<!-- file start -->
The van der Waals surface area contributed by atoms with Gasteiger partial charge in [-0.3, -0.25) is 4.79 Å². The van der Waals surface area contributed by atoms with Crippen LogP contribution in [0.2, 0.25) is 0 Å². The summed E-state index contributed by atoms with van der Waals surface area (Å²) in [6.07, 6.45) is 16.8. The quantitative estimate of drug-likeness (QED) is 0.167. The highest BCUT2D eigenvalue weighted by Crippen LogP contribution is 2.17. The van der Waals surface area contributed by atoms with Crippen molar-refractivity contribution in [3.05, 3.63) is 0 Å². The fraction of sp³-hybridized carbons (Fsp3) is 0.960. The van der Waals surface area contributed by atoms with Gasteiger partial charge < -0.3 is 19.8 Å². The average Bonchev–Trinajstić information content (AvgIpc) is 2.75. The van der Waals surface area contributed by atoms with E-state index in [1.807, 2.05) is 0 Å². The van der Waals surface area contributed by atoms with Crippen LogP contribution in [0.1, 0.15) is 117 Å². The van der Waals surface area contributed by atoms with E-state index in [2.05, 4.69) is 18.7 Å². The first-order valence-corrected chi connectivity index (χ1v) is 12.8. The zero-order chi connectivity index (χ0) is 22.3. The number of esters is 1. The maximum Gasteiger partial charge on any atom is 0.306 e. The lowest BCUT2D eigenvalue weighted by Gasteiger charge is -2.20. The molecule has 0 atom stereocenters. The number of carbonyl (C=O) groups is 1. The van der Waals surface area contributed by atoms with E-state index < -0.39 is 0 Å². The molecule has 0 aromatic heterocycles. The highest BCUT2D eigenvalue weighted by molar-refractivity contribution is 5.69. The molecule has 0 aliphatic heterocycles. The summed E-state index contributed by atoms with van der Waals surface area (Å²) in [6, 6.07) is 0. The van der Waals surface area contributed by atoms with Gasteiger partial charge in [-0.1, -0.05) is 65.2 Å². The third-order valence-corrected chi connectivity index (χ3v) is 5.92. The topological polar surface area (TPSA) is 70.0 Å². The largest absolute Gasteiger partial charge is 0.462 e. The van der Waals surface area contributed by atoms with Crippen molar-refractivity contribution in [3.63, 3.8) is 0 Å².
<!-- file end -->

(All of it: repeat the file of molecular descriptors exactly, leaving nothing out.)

The van der Waals surface area contributed by atoms with Gasteiger partial charge in [-0.3, -0.25) is 4.79 Å². The van der Waals surface area contributed by atoms with Crippen LogP contribution in [0.2, 0.25) is 0 Å². The summed E-state index contributed by atoms with van der Waals surface area (Å²) in [6.07, 6.45) is 16.8. The quantitative estimate of drug-likeness (QED) is 0.167. The highest BCUT2D eigenvalue weighted by Crippen LogP contribution is 2.17. The van der Waals surface area contributed by atoms with Crippen molar-refractivity contribution in [3.05, 3.63) is 0 Å². The fraction of sp³-hybridized carbons (Fsp3) is 0.960. The van der Waals surface area contributed by atoms with Gasteiger partial charge < -0.3 is 19.8 Å². The average Bonchev–Trinajstić information content (AvgIpc) is 2.75. The van der Waals surface area contributed by atoms with E-state index in [1.807, 2.05) is 0 Å². The van der Waals surface area contributed by atoms with Crippen LogP contribution in [0.1, 0.15) is 117 Å². The van der Waals surface area contributed by atoms with E-state index in [2.05, 4.69) is 18.7 Å². The first-order valence-corrected chi connectivity index (χ1v) is 12.8. The zero-order chi connectivity index (χ0) is 22.3. The number of esters is 1. The maximum Gasteiger partial charge on any atom is 0.306 e. The lowest BCUT2D eigenvalue weighted by Gasteiger charge is -2.20. The molecule has 0 atom stereocenters. The number of carbonyl (C=O) groups is 1. The van der Waals surface area contributed by atoms with E-state index < -0.39 is 0 Å². The molecule has 0 aromatic heterocycles. The highest BCUT2D eigenvalue weighted by molar-refractivity contribution is 5.69. The molecule has 0 aliphatic heterocycles. The summed E-state index contributed by atoms with van der Waals surface area (Å²) in [6, 6.07) is 0. The van der Waals surface area contributed by atoms with Gasteiger partial charge in [-0.1, -0.05) is 65.2 Å². The third-order valence-corrected chi connectivity index (χ3v) is 5.92. The topological polar surface area (TPSA) is 70.0 Å². The largest absolute Gasteiger partial charge is 0.462 e. The van der Waals surface area contributed by atoms with Crippen molar-refractivity contribution in [3.63, 3.8) is 0 Å².